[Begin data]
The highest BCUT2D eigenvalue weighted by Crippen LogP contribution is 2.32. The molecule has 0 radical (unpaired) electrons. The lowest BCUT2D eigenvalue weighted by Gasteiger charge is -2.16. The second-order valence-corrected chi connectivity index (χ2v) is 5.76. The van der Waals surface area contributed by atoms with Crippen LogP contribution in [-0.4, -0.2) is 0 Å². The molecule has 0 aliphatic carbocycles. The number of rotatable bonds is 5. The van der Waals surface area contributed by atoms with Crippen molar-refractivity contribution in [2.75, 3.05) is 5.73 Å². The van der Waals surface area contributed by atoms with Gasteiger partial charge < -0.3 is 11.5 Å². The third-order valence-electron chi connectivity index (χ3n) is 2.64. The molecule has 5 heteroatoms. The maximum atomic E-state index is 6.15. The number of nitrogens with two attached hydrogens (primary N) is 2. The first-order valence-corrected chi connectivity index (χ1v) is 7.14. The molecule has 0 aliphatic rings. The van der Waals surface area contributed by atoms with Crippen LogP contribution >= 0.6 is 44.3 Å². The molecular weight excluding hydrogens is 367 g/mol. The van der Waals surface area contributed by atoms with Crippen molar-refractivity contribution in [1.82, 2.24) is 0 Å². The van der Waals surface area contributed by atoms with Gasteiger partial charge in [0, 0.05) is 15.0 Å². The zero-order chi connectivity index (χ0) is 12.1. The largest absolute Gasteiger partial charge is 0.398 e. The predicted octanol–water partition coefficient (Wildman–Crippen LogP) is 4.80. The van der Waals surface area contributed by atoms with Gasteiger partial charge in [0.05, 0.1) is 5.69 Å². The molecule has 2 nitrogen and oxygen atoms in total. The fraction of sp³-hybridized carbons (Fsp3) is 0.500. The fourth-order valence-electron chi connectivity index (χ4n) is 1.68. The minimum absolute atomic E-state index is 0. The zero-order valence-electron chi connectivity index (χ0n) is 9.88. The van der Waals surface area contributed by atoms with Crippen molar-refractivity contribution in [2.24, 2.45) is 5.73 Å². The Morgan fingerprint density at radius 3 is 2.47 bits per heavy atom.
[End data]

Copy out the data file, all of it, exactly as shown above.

The highest BCUT2D eigenvalue weighted by Crippen LogP contribution is 2.32. The molecule has 0 radical (unpaired) electrons. The lowest BCUT2D eigenvalue weighted by Gasteiger charge is -2.16. The second-order valence-corrected chi connectivity index (χ2v) is 5.76. The van der Waals surface area contributed by atoms with Crippen LogP contribution in [-0.4, -0.2) is 0 Å². The molecule has 0 aliphatic carbocycles. The number of rotatable bonds is 5. The van der Waals surface area contributed by atoms with Crippen molar-refractivity contribution in [2.75, 3.05) is 5.73 Å². The van der Waals surface area contributed by atoms with Gasteiger partial charge < -0.3 is 11.5 Å². The third-order valence-electron chi connectivity index (χ3n) is 2.64. The molecule has 5 heteroatoms. The maximum atomic E-state index is 6.15. The number of nitrogens with two attached hydrogens (primary N) is 2. The first-order valence-corrected chi connectivity index (χ1v) is 7.14. The molecule has 0 aliphatic rings. The van der Waals surface area contributed by atoms with Crippen LogP contribution >= 0.6 is 44.3 Å². The molecular weight excluding hydrogens is 367 g/mol. The van der Waals surface area contributed by atoms with Crippen molar-refractivity contribution in [1.82, 2.24) is 0 Å². The van der Waals surface area contributed by atoms with Gasteiger partial charge in [0, 0.05) is 15.0 Å². The zero-order chi connectivity index (χ0) is 12.1. The largest absolute Gasteiger partial charge is 0.398 e. The predicted octanol–water partition coefficient (Wildman–Crippen LogP) is 4.80. The van der Waals surface area contributed by atoms with Gasteiger partial charge in [0.05, 0.1) is 5.69 Å². The molecule has 2 nitrogen and oxygen atoms in total. The fraction of sp³-hybridized carbons (Fsp3) is 0.500. The fourth-order valence-electron chi connectivity index (χ4n) is 1.68. The minimum absolute atomic E-state index is 0. The zero-order valence-electron chi connectivity index (χ0n) is 9.88. The van der Waals surface area contributed by atoms with Crippen molar-refractivity contribution in [2.24, 2.45) is 5.73 Å². The Morgan fingerprint density at radius 3 is 2.47 bits per heavy atom.